Getting lost in a new place is not always a pleasant experience. Angry, anxious, somehow vulnerable are what we typically feel. But losing orientation in an amazing place like Venice is a completely different story.
Venice is a city unlike any other. No matter how often you have seen it in photos and films, the real thing is more magical and dreamlike than you can imagine. The capital of northern Italy’s Veneto region is built on more than one hundred small islands in the Adriatic Sea. With turquoise water shimmers everywhere, canals where streets should be and marble palaces and churches seemingly rise out of the water, it reflects centuries of history in what was an important trading centre between Europe and the Orient. And in the medieval world, Venice is one of the greatest capitals.
Explore in My Own Way
With its maze-like alleys and narrow waterways snaking away from the bustling Grand Canal, Venice is the perfect place to get utterly lost. In fact, ask most people who have ever been there and they will recall with at least one anecdote about losing their orientation. It’s a mystery of Venice – a city that you can truly see, only by getting lost.
While wandering around, I found a wonderful little shop which sells fabulous masks and costumes. There was a church which features blueprints and replicas of Leonardo da Vinci’s inventions, as well as a Venetian-style cafe where drinks and sweets were gingerly served like hundreds of years ago. I encountered numerous picturesque scenes and corners that I can hardly know by name. But the best part of getting off the beaten track is that we didn’t have to push through the tourists to make our way.
However, no matter how far did you get lost, the journey will inevitably end up in the Piazza San Marco. Here, tourists and locals congregate for a coffee or a Spritz. So, my best advice on exploring Venice: “Put down your map and get lost.”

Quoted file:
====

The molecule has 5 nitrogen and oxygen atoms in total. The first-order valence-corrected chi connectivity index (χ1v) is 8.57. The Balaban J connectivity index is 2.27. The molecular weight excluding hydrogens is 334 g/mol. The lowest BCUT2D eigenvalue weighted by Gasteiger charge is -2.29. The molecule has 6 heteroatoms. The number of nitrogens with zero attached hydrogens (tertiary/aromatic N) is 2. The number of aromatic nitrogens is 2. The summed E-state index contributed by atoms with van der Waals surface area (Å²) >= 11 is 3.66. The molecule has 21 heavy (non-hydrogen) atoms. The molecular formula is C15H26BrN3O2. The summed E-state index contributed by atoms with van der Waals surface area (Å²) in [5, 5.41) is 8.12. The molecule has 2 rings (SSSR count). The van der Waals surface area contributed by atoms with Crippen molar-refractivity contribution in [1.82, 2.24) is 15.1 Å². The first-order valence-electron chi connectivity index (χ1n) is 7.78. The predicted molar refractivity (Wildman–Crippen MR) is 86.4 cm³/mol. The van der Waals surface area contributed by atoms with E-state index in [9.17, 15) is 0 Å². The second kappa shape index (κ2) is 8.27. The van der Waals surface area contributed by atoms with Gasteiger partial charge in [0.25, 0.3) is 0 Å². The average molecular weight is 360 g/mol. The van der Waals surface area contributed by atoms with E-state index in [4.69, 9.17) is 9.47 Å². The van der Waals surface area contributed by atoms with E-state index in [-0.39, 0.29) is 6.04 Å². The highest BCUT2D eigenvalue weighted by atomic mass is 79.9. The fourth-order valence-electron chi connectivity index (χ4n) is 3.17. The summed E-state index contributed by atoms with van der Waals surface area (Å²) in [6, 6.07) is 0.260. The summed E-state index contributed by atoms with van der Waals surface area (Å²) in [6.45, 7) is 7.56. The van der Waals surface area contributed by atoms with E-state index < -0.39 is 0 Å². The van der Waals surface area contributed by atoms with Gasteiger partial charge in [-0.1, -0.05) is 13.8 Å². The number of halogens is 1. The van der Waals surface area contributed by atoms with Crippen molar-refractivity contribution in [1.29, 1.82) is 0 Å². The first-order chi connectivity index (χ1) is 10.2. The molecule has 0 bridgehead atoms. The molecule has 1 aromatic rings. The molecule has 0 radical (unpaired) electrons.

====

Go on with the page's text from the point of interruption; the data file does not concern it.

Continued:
- Rolling Venice Pass is highly suggested for young visitors (14-29 years). It costs only 4€ but it grants discounted access to many attractions. Additionally, you can buy a 72-hour public transport pass for 18€ rather than the regular price of 33€.
- For older travellers, the Venezia Unica City Pass is a great alternative.
- From Venice, it’s easy to make a trip to Burano. Though the island is located just seven kilometres northeast of Venice, its appearance is entirely different.
- Overall, accommodation in Venice main island is small and pricey, and if I remember correctly, you have to pay a relatively high city tax. Another option is to look for accommodation in Murano – the glassmaker island, where rooms are more spacious and you only have to pay a very low city tax.
- A Venetian speciality which you should try is the Squid Ink Pasta. My Master was a bit reluctant to try it at first because of the black colour, but the dish at Rivalonga Restaurant in Murano turned out really tasty.